A scheme to save the oldest known timber-framed shop in the country has received a major cash boost.
The building was used as a Victorian pharmacy
A grant of £250,000 from English Heritage, announced on Wednesday, will be used for repairs to the13th-century building at 173 High Street, Berkhamsted, Hertfordshire.
The shop was discovered by chance by local builders after they started work on what appeared to be a Victorian property.
The owners, who live locally and wish to remain anonymous, immediately called in specialists from English Heritage and Dacorum Borough Council, who recognised the importance and rarity of the medieval structure.
Tests done by experts at University College, London, showed that the timbers were felled some time between 1277 and 1297.
It gives an extraordinary insight into how Berkhamsted high street would
have looked in medieval times
English Heritage chief executive Dr Simon Thurley
Interpretation of the layout of the building points to its use as a shop.
A well at the back of the property is also believed to have been part of a workshop.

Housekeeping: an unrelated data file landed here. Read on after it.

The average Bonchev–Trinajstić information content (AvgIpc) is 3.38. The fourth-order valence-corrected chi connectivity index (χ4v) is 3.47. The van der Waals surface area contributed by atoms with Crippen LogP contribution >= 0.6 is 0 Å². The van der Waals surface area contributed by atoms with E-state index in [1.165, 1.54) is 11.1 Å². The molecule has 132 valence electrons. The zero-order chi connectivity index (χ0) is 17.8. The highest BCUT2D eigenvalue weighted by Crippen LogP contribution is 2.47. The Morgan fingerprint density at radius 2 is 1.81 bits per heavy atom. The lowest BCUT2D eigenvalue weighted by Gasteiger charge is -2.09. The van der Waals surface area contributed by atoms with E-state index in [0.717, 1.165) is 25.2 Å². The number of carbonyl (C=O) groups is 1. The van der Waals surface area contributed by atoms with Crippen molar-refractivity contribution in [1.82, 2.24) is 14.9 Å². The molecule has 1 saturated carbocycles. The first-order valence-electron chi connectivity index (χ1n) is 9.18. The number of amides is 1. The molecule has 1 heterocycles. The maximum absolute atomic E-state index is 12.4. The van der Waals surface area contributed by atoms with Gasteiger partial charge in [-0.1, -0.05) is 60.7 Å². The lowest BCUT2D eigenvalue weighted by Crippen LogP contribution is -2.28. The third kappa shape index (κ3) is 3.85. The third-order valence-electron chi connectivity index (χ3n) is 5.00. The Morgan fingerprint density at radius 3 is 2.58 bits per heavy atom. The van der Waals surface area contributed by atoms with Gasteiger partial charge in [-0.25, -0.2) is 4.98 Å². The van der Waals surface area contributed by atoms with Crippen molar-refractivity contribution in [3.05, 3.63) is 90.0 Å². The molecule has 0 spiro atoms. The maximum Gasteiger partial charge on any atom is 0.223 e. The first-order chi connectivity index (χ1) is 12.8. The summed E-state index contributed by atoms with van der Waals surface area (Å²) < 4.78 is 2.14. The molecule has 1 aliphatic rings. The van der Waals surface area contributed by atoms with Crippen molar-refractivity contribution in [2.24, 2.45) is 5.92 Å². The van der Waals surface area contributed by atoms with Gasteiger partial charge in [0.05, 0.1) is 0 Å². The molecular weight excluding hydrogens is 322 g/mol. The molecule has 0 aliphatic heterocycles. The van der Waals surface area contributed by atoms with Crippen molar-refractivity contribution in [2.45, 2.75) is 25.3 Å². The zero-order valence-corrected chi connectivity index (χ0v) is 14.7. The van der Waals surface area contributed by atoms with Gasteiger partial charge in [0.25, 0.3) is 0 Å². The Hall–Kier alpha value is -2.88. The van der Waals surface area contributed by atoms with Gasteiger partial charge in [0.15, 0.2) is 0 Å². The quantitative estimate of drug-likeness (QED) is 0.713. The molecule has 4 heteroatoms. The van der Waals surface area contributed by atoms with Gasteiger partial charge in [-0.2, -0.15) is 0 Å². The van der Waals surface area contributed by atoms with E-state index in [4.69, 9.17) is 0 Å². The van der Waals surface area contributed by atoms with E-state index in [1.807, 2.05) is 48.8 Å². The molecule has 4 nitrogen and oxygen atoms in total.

English Heritage chief executive Dr Simon Thurley said: "This is an amazing discovery.
"It gives an extraordinary insight into how Berkhamsted high street would have looked in medieval times.
Former Victorian pharmacy
"English Heritage's support, added to considerable financial commitment from the owners, has proved vital in safeguarding the future of this important Grade I Building at Risk."
The building had an attractive Victorian facade and thrived as the town's pharmacy from 1840.
The present owners bought it in spring 2000, when its condition was giving increasing cause for concern.
Work to upgrade the shop into an office and reinstate living accommodation are now due to start.
Specialist carpenters and craftsmen will rework parts of the walls, preserving the timbers and beams as well as retaining and repairing the roof structure.
The recently uncovered historic well will also be incorporated into the design.
The new building is due to open with special public access in the autumn.